In an application I've worked on, we let users export preferences (colors and such) from the java preferences system to an xml file and later re-import those preferences. This is mostly useful for users who want to transfer prefs from one machine to another.
Exporting is done by Preferences.exportSubtree(OutputStream).
This exports only the preferences from the sub-node used by our program.
This works fine. But I'm worried that this could be abused. There is nothing preventing the user from importing preferences that would affect the way some OTHER java program runs.
Say that I work for a company called "Clamazon". My preferences are stored (by convention) under "com/clamazon". I can easily restrict my export so that I am only exporting preferences stored under "com/clamazon". But if a malicious users alters the xml file, they could then cause the import to affect preferences under any preferences node they wish, such as "org/mozilla/firefox". Assuming that Firefox was a Java program and that it actually stored information in "org/mozilla/firefox", this could then affect they way Firefox behaved.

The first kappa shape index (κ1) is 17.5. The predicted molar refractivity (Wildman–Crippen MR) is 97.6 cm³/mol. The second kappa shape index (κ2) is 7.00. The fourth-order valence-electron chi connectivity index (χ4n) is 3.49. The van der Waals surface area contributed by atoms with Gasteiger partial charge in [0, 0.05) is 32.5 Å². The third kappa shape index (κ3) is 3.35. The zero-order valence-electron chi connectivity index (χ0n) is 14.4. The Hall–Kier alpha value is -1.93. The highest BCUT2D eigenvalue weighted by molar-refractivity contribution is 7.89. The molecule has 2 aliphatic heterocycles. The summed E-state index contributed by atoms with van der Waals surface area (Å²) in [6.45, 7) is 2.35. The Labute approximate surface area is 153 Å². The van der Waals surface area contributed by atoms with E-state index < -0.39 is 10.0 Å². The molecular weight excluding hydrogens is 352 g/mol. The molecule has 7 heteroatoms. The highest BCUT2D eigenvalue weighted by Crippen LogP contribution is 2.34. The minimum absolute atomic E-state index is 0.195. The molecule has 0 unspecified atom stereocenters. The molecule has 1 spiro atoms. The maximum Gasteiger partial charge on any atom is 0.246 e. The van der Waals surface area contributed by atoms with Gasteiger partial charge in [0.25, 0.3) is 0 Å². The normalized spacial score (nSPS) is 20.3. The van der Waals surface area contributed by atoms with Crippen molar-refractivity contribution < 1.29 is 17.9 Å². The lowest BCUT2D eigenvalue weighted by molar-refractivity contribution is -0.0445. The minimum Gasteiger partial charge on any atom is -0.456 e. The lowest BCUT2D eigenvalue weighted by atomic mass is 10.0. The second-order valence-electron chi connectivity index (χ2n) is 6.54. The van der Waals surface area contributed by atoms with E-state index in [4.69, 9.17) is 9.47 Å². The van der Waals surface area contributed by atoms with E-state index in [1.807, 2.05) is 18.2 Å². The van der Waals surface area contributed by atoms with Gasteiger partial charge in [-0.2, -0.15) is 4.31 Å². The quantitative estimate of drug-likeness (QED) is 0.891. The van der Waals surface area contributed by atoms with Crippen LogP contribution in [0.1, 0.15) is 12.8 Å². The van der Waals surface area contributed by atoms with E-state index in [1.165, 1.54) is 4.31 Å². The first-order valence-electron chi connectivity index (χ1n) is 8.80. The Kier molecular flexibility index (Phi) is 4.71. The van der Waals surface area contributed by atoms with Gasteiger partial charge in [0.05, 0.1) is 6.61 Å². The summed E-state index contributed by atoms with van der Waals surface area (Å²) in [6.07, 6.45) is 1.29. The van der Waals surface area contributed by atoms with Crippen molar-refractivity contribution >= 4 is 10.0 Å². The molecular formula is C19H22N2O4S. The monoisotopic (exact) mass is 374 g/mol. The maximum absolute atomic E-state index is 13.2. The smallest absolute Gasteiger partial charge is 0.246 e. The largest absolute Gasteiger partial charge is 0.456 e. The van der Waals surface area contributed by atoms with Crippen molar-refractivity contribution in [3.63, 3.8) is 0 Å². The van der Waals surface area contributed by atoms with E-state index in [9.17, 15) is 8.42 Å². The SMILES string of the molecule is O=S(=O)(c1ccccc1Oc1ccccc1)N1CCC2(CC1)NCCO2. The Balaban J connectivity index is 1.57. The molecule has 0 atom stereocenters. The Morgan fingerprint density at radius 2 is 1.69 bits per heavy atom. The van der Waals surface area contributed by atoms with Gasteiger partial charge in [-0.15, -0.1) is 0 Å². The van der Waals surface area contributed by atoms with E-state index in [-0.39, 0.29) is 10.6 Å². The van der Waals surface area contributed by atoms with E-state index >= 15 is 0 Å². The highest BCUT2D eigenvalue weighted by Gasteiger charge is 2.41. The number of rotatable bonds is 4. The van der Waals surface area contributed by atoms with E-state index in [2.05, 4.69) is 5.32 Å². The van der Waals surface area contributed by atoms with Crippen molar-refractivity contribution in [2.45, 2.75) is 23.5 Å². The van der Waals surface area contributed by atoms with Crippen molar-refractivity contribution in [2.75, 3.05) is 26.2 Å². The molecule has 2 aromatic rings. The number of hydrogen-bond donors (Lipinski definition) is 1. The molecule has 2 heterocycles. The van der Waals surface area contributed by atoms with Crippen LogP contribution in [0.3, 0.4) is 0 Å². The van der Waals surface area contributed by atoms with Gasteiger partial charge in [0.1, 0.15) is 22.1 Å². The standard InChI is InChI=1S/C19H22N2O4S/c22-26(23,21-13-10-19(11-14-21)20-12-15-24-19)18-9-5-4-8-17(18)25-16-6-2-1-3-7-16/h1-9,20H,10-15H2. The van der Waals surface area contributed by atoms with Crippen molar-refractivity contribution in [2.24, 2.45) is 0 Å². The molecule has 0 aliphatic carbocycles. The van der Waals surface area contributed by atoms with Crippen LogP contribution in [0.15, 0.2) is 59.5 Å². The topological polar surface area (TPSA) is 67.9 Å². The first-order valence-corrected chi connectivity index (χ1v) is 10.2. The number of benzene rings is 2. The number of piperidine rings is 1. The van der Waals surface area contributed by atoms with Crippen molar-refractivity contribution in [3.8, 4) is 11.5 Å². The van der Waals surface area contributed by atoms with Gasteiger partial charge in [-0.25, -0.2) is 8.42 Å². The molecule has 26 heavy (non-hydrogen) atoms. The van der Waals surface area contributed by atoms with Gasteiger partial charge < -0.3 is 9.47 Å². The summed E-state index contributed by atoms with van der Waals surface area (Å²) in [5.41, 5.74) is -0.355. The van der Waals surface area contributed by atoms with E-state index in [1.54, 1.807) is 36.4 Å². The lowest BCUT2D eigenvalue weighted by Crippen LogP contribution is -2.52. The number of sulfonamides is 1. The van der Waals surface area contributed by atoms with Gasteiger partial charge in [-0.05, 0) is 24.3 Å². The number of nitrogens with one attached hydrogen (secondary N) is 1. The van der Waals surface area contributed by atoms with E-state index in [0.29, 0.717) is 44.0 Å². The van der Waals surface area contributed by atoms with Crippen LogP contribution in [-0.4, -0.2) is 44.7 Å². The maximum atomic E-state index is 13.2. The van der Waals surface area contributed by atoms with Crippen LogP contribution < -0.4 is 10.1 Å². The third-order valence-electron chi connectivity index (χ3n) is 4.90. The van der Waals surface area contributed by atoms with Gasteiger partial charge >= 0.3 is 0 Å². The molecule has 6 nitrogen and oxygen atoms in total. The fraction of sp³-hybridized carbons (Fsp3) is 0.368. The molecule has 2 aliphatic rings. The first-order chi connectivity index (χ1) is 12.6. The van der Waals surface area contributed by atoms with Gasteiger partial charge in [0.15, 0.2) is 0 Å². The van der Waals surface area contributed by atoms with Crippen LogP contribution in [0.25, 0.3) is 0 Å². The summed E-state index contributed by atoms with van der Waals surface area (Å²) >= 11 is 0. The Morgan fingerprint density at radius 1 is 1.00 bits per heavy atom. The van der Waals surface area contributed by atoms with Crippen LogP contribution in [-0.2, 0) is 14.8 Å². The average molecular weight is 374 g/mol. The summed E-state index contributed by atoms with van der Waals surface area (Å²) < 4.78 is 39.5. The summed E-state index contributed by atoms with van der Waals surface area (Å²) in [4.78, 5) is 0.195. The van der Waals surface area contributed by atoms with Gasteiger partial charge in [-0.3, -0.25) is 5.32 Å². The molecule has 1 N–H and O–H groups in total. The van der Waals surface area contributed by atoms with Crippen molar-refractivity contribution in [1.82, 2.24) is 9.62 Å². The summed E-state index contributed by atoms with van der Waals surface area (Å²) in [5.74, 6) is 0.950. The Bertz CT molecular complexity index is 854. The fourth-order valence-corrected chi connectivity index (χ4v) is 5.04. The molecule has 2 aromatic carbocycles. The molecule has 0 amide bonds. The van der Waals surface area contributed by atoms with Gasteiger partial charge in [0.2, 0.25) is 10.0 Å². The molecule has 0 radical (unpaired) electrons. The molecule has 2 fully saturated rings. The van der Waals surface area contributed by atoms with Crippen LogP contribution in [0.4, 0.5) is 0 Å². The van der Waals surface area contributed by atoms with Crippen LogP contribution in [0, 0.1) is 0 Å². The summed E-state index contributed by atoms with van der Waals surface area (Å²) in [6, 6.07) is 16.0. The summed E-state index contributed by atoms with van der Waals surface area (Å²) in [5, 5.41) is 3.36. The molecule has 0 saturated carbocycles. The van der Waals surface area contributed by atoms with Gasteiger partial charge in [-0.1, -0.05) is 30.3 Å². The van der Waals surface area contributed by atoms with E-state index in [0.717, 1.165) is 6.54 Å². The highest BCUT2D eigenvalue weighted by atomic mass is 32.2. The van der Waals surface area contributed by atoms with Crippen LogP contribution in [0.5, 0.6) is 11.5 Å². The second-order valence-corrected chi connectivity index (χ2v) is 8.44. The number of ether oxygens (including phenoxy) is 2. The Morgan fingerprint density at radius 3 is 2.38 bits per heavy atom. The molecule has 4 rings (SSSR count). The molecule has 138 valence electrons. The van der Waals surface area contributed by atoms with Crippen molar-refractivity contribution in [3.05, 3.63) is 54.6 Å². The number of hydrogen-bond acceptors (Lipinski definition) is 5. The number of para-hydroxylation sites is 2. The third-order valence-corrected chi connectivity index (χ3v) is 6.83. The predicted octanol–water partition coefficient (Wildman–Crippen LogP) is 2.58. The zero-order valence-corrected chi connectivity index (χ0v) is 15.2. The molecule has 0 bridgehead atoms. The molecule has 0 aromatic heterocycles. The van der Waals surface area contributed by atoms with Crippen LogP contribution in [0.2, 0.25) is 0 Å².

Since Java is normally such a safe language, this apparent security hole bothers me.
Should I simply not worry about this, since nothing important should be stored in java preferences? Or should I try to build some system to pre-process the input stream to remove anything outside of the "/com/clamazon" node before sending the input stream on to Preferences.import() ?